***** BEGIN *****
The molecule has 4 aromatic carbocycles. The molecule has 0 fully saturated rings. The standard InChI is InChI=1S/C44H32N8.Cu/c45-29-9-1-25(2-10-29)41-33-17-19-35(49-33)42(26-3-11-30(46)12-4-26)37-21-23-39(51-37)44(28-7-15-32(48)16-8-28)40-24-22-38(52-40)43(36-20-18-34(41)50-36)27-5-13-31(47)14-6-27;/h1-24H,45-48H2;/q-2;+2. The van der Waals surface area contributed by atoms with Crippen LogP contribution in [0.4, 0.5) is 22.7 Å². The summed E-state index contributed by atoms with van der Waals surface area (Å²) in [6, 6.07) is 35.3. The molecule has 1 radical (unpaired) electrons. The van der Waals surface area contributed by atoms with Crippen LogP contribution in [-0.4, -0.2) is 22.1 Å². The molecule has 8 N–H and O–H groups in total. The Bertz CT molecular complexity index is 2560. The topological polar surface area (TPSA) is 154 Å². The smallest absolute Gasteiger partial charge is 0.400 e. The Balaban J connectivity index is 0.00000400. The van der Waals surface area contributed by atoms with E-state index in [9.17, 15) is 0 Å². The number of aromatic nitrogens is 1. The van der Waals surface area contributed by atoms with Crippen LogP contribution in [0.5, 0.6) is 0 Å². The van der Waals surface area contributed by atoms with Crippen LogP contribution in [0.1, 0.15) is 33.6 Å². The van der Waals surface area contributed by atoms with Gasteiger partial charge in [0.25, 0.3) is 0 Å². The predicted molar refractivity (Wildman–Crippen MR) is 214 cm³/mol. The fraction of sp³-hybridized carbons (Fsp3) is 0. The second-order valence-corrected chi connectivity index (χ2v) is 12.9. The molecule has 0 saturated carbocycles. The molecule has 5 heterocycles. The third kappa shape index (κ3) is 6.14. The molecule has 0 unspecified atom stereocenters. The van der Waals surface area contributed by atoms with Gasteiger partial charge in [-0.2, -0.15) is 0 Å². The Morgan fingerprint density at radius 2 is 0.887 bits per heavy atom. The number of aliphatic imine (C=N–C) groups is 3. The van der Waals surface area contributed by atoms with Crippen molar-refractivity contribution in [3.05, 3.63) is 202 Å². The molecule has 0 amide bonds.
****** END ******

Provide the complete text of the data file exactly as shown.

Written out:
The molecule has 4 aromatic carbocycles. The molecule has 0 fully saturated rings. The standard InChI is InChI=1S/C44H32N8.Cu/c45-29-9-1-25(2-10-29)41-33-17-19-35(49-33)42(26-3-11-30(46)12-4-26)37-21-23-39(51-37)44(28-7-15-32(48)16-8-28)40-24-22-38(52-40)43(36-20-18-34(41)50-36)27-5-13-31(47)14-6-27;/h1-24H,45-48H2;/q-2;+2. The van der Waals surface area contributed by atoms with Crippen LogP contribution in [0.4, 0.5) is 22.7 Å². The summed E-state index contributed by atoms with van der Waals surface area (Å²) in [6, 6.07) is 35.3. The molecule has 1 radical (unpaired) electrons. The van der Waals surface area contributed by atoms with Crippen LogP contribution in [-0.4, -0.2) is 22.1 Å². The molecule has 8 N–H and O–H groups in total. The Bertz CT molecular complexity index is 2560. The topological polar surface area (TPSA) is 154 Å². The smallest absolute Gasteiger partial charge is 0.400 e. The Balaban J connectivity index is 0.00000400. The van der Waals surface area contributed by atoms with E-state index in [9.17, 15) is 0 Å². The number of aromatic nitrogens is 1. The van der Waals surface area contributed by atoms with Crippen LogP contribution in [0.5, 0.6) is 0 Å². The van der Waals surface area contributed by atoms with Crippen LogP contribution in [0.1, 0.15) is 33.6 Å². The van der Waals surface area contributed by atoms with Gasteiger partial charge in [0.25, 0.3) is 0 Å². The predicted molar refractivity (Wildman–Crippen MR) is 214 cm³/mol. The fraction of sp³-hybridized carbons (Fsp3) is 0. The second-order valence-corrected chi connectivity index (χ2v) is 12.9. The molecule has 0 saturated carbocycles. The molecule has 5 heterocycles. The third kappa shape index (κ3) is 6.14. The molecule has 0 unspecified atom stereocenters. The van der Waals surface area contributed by atoms with Gasteiger partial charge in [-0.2, -0.15) is 0 Å². The Morgan fingerprint density at radius 2 is 0.887 bits per heavy atom. The number of aliphatic imine (C=N–C) groups is 3. The van der Waals surface area contributed by atoms with Crippen molar-refractivity contribution in [3.05, 3.63) is 202 Å². The molecule has 0 amide bonds.